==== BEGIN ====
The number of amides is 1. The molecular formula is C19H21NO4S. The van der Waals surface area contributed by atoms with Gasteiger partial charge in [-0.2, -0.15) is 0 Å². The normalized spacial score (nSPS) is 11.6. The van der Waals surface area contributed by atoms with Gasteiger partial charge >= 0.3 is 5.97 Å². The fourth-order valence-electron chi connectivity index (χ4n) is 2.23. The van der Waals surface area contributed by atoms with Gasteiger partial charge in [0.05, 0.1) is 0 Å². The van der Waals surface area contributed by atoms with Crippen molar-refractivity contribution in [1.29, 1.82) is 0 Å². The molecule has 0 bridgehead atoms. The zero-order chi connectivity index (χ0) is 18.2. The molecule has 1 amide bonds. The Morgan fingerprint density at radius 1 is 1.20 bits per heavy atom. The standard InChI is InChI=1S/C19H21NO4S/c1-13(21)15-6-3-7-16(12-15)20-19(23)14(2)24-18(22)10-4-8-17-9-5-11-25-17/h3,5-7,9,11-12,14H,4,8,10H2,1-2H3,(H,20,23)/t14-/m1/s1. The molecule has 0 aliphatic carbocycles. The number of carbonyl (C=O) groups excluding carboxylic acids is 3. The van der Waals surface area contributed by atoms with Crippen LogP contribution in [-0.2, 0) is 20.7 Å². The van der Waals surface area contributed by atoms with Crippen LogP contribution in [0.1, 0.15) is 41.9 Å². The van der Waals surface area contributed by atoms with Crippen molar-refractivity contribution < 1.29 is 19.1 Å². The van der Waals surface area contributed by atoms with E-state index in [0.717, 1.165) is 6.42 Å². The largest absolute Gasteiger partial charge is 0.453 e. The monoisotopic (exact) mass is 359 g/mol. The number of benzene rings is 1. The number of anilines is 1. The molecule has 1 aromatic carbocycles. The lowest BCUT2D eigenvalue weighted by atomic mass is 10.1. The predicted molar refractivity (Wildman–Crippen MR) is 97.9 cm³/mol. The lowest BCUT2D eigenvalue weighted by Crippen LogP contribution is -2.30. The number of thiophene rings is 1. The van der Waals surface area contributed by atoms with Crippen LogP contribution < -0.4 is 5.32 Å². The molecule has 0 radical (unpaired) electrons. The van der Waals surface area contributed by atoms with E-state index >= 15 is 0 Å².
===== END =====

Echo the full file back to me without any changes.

The number of amides is 1. The molecular formula is C19H21NO4S. The van der Waals surface area contributed by atoms with Gasteiger partial charge in [-0.2, -0.15) is 0 Å². The normalized spacial score (nSPS) is 11.6. The van der Waals surface area contributed by atoms with Gasteiger partial charge >= 0.3 is 5.97 Å². The fourth-order valence-electron chi connectivity index (χ4n) is 2.23. The van der Waals surface area contributed by atoms with Gasteiger partial charge in [0.05, 0.1) is 0 Å². The van der Waals surface area contributed by atoms with Crippen molar-refractivity contribution in [1.29, 1.82) is 0 Å². The molecule has 0 bridgehead atoms. The zero-order chi connectivity index (χ0) is 18.2. The molecule has 1 amide bonds. The Morgan fingerprint density at radius 1 is 1.20 bits per heavy atom. The standard InChI is InChI=1S/C19H21NO4S/c1-13(21)15-6-3-7-16(12-15)20-19(23)14(2)24-18(22)10-4-8-17-9-5-11-25-17/h3,5-7,9,11-12,14H,4,8,10H2,1-2H3,(H,20,23)/t14-/m1/s1. The molecule has 0 aliphatic carbocycles. The number of carbonyl (C=O) groups excluding carboxylic acids is 3. The van der Waals surface area contributed by atoms with Crippen LogP contribution in [-0.2, 0) is 20.7 Å². The van der Waals surface area contributed by atoms with Crippen LogP contribution in [0.1, 0.15) is 41.9 Å². The van der Waals surface area contributed by atoms with Crippen molar-refractivity contribution < 1.29 is 19.1 Å². The van der Waals surface area contributed by atoms with E-state index in [0.717, 1.165) is 6.42 Å². The largest absolute Gasteiger partial charge is 0.453 e. The monoisotopic (exact) mass is 359 g/mol. The number of benzene rings is 1. The number of anilines is 1. The molecule has 1 aromatic carbocycles. The lowest BCUT2D eigenvalue weighted by atomic mass is 10.1. The predicted molar refractivity (Wildman–Crippen MR) is 97.9 cm³/mol. The lowest BCUT2D eigenvalue weighted by Crippen LogP contribution is -2.30. The number of thiophene rings is 1. The van der Waals surface area contributed by atoms with Crippen LogP contribution < -0.4 is 5.32 Å². The molecule has 0 radical (unpaired) electrons. The van der Waals surface area contributed by atoms with E-state index >= 15 is 0 Å².